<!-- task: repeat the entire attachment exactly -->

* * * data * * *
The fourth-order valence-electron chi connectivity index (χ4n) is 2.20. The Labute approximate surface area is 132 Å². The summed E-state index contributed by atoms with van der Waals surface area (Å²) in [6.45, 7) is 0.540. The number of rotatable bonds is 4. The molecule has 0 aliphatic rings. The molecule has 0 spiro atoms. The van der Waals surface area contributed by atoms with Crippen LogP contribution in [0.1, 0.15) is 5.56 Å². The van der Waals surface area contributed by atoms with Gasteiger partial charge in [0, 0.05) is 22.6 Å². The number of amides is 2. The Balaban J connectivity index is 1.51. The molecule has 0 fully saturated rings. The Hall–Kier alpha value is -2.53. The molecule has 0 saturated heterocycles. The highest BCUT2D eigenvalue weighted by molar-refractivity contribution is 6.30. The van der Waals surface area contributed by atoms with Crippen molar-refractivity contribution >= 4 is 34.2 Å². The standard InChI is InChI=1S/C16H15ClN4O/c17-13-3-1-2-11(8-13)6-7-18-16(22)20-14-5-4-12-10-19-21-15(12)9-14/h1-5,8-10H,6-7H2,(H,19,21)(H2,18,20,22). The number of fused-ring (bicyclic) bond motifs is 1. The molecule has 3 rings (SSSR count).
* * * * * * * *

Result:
The fourth-order valence-electron chi connectivity index (χ4n) is 2.20. The Labute approximate surface area is 132 Å². The summed E-state index contributed by atoms with van der Waals surface area (Å²) in [6.45, 7) is 0.540. The number of rotatable bonds is 4. The molecule has 0 aliphatic rings. The molecule has 0 spiro atoms. The van der Waals surface area contributed by atoms with Crippen LogP contribution in [0.1, 0.15) is 5.56 Å². The van der Waals surface area contributed by atoms with Gasteiger partial charge in [0, 0.05) is 22.6 Å². The number of amides is 2. The Balaban J connectivity index is 1.51. The molecule has 0 fully saturated rings. The Hall–Kier alpha value is -2.53. The molecule has 0 saturated heterocycles. The highest BCUT2D eigenvalue weighted by molar-refractivity contribution is 6.30. The van der Waals surface area contributed by atoms with Crippen molar-refractivity contribution >= 4 is 34.2 Å². The standard InChI is InChI=1S/C16H15ClN4O/c17-13-3-1-2-11(8-13)6-7-18-16(22)20-14-5-4-12-10-19-21-15(12)9-14/h1-5,8-10H,6-7H2,(H,19,21)(H2,18,20,22). The number of fused-ring (bicyclic) bond motifs is 1. The molecule has 3 rings (SSSR count).